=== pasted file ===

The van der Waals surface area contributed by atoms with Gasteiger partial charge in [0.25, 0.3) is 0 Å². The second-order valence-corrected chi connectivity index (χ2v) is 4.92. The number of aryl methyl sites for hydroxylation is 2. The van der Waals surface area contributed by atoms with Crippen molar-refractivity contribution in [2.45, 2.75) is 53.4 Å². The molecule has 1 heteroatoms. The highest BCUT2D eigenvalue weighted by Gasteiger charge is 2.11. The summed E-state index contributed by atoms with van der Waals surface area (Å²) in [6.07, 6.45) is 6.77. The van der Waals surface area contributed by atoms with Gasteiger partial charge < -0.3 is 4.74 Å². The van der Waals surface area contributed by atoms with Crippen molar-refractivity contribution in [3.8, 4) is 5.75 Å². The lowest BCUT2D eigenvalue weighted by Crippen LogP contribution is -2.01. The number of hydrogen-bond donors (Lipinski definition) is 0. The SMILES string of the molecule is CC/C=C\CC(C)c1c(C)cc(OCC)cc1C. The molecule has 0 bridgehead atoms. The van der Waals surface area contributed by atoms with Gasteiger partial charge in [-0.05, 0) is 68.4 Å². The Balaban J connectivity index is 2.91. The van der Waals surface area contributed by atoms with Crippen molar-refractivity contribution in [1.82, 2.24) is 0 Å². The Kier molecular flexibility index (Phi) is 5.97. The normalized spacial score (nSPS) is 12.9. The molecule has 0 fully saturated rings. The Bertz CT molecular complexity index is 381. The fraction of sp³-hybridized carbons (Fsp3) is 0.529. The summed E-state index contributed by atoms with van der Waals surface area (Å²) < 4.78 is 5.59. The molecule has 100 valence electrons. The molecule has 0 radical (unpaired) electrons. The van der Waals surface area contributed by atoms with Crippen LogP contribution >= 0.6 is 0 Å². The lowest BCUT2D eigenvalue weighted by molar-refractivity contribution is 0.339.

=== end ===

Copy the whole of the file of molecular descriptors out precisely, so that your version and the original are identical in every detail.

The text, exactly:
The van der Waals surface area contributed by atoms with Gasteiger partial charge in [0.25, 0.3) is 0 Å². The second-order valence-corrected chi connectivity index (χ2v) is 4.92. The number of aryl methyl sites for hydroxylation is 2. The van der Waals surface area contributed by atoms with Crippen molar-refractivity contribution in [2.45, 2.75) is 53.4 Å². The molecule has 1 heteroatoms. The highest BCUT2D eigenvalue weighted by Gasteiger charge is 2.11. The summed E-state index contributed by atoms with van der Waals surface area (Å²) in [6.07, 6.45) is 6.77. The van der Waals surface area contributed by atoms with Gasteiger partial charge < -0.3 is 4.74 Å². The van der Waals surface area contributed by atoms with Crippen molar-refractivity contribution in [3.8, 4) is 5.75 Å². The lowest BCUT2D eigenvalue weighted by Crippen LogP contribution is -2.01. The number of hydrogen-bond donors (Lipinski definition) is 0. The SMILES string of the molecule is CC/C=C\CC(C)c1c(C)cc(OCC)cc1C. The molecule has 0 bridgehead atoms. The van der Waals surface area contributed by atoms with Gasteiger partial charge in [-0.05, 0) is 68.4 Å². The Balaban J connectivity index is 2.91. The van der Waals surface area contributed by atoms with Crippen molar-refractivity contribution in [1.82, 2.24) is 0 Å². The Kier molecular flexibility index (Phi) is 5.97. The normalized spacial score (nSPS) is 12.9. The molecule has 0 fully saturated rings. The Bertz CT molecular complexity index is 381. The fraction of sp³-hybridized carbons (Fsp3) is 0.529. The summed E-state index contributed by atoms with van der Waals surface area (Å²) < 4.78 is 5.59. The molecule has 100 valence electrons. The molecule has 0 radical (unpaired) electrons. The van der Waals surface area contributed by atoms with Crippen LogP contribution >= 0.6 is 0 Å². The lowest BCUT2D eigenvalue weighted by molar-refractivity contribution is 0.339.